Extracts from plants have considerable significance as bioactive compounds with several pharmacological applications. Polyphenols have attracted the attention as anti-inflammatory and anti-oxidative materials. Nonetheless, the amount of these compounds in the extracts is typically very low. Consequently, green extraction techniques with higher efficiency for phenolic compounds are of paramount importance. Ionic liquids (ILs), which are also known as designer solvents can be used to extract polyphenols, however the search for ideal solvents is mostly done by trial and error. In this work, nuclear magnetic resonance (NMR) is used to study the profile of ILs molecular interactions with model compounds that mimic polyphenols. The ILs that exhibit the strongest molecular interactions were proven to have the highest efficiency when extracting polyphenols from matcha Japanese green tea, known to be extremely rich in these compounds. Both the IL cation and anion have an influence on the solvent behaviour. The best IL solvents for matcha polyphenols were imidazolium derivatives with shorter alkyl side chains and weakly basic anions such as tricyanomethanide, dicyanamide and triflate. Thus, the NMR approach avoids an exhaustive testing and allows the rational selection of the best ILs for the extraction.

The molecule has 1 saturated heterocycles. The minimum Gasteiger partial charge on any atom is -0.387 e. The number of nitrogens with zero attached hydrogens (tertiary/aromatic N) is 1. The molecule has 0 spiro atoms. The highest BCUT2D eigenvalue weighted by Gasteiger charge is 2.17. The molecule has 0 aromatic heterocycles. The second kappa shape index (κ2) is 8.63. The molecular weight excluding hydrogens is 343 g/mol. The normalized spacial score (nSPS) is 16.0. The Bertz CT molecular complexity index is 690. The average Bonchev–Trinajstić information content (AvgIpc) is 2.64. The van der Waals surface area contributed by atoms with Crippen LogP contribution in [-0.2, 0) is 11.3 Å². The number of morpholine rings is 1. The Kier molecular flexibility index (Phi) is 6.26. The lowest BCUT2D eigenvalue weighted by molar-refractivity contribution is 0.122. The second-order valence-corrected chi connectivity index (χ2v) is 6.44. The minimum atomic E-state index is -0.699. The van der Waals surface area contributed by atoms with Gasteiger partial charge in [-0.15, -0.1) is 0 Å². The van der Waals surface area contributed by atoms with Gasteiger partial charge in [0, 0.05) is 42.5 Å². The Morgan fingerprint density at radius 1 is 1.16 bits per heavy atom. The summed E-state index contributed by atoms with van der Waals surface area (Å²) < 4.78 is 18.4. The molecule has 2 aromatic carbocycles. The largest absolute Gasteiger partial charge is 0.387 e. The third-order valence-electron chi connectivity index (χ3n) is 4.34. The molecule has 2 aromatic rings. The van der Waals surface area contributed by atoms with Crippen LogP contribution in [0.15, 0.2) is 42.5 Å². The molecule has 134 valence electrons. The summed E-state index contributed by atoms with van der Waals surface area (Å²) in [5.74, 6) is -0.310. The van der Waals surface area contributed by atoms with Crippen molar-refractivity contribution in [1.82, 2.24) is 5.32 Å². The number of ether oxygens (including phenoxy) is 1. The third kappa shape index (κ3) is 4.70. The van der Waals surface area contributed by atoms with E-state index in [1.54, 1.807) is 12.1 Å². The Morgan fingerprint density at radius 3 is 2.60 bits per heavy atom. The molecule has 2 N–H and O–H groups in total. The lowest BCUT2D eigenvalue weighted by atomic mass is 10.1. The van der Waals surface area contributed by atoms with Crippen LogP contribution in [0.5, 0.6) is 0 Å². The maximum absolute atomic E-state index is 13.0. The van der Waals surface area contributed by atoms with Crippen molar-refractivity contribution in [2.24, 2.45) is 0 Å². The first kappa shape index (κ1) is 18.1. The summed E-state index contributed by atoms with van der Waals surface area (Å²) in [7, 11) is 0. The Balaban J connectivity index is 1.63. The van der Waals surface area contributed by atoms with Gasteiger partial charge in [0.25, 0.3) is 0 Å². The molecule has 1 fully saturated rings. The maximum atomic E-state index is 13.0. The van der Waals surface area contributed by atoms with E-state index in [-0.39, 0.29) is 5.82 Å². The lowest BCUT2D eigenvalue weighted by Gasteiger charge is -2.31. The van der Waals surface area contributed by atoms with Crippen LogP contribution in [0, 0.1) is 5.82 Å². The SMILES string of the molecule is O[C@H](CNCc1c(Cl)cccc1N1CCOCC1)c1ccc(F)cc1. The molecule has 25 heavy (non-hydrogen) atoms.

- Green solvent
- Ionic liquid
- Molecular interactions
- Nuclear magnetic resonance spectroscopy